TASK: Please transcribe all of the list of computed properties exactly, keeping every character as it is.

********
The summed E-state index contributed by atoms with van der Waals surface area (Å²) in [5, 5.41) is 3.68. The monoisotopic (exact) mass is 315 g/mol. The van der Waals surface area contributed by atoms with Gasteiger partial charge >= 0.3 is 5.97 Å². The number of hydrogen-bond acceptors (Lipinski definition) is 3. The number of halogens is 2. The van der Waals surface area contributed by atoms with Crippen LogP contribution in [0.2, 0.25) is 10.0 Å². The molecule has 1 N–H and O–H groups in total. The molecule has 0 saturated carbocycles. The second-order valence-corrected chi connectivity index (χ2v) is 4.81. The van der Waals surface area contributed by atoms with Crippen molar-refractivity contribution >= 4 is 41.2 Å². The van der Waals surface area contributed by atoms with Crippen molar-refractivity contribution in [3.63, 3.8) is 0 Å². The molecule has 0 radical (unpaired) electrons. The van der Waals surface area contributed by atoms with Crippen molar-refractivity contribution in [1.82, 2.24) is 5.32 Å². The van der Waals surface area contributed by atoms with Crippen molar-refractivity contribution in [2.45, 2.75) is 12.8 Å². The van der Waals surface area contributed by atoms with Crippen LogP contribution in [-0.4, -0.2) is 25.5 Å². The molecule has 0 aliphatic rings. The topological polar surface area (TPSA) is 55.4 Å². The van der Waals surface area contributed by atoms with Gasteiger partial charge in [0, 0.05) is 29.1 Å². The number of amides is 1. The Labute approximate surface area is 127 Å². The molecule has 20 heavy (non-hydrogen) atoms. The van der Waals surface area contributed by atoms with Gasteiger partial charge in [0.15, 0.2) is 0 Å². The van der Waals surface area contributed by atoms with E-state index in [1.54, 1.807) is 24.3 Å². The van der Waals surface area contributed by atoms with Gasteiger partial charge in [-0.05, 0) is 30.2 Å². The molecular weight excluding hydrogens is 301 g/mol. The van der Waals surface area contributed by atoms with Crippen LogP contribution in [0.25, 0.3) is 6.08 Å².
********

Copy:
The summed E-state index contributed by atoms with van der Waals surface area (Å²) in [5, 5.41) is 3.68. The monoisotopic (exact) mass is 315 g/mol. The van der Waals surface area contributed by atoms with Gasteiger partial charge >= 0.3 is 5.97 Å². The number of hydrogen-bond acceptors (Lipinski definition) is 3. The number of halogens is 2. The van der Waals surface area contributed by atoms with Crippen LogP contribution in [0.2, 0.25) is 10.0 Å². The molecule has 1 N–H and O–H groups in total. The molecule has 0 saturated carbocycles. The second-order valence-corrected chi connectivity index (χ2v) is 4.81. The van der Waals surface area contributed by atoms with Crippen molar-refractivity contribution >= 4 is 41.2 Å². The van der Waals surface area contributed by atoms with Crippen molar-refractivity contribution in [3.63, 3.8) is 0 Å². The molecule has 0 radical (unpaired) electrons. The van der Waals surface area contributed by atoms with Crippen molar-refractivity contribution in [1.82, 2.24) is 5.32 Å². The van der Waals surface area contributed by atoms with Crippen molar-refractivity contribution in [2.45, 2.75) is 12.8 Å². The van der Waals surface area contributed by atoms with Crippen LogP contribution in [-0.4, -0.2) is 25.5 Å². The molecule has 0 aliphatic rings. The topological polar surface area (TPSA) is 55.4 Å². The van der Waals surface area contributed by atoms with Gasteiger partial charge in [0, 0.05) is 29.1 Å². The number of amides is 1. The Labute approximate surface area is 127 Å². The molecule has 20 heavy (non-hydrogen) atoms. The van der Waals surface area contributed by atoms with Gasteiger partial charge in [0.15, 0.2) is 0 Å². The van der Waals surface area contributed by atoms with E-state index in [1.54, 1.807) is 24.3 Å². The van der Waals surface area contributed by atoms with Gasteiger partial charge in [-0.05, 0) is 30.2 Å². The molecular weight excluding hydrogens is 301 g/mol. The van der Waals surface area contributed by atoms with Crippen LogP contribution in [0.25, 0.3) is 6.08 Å².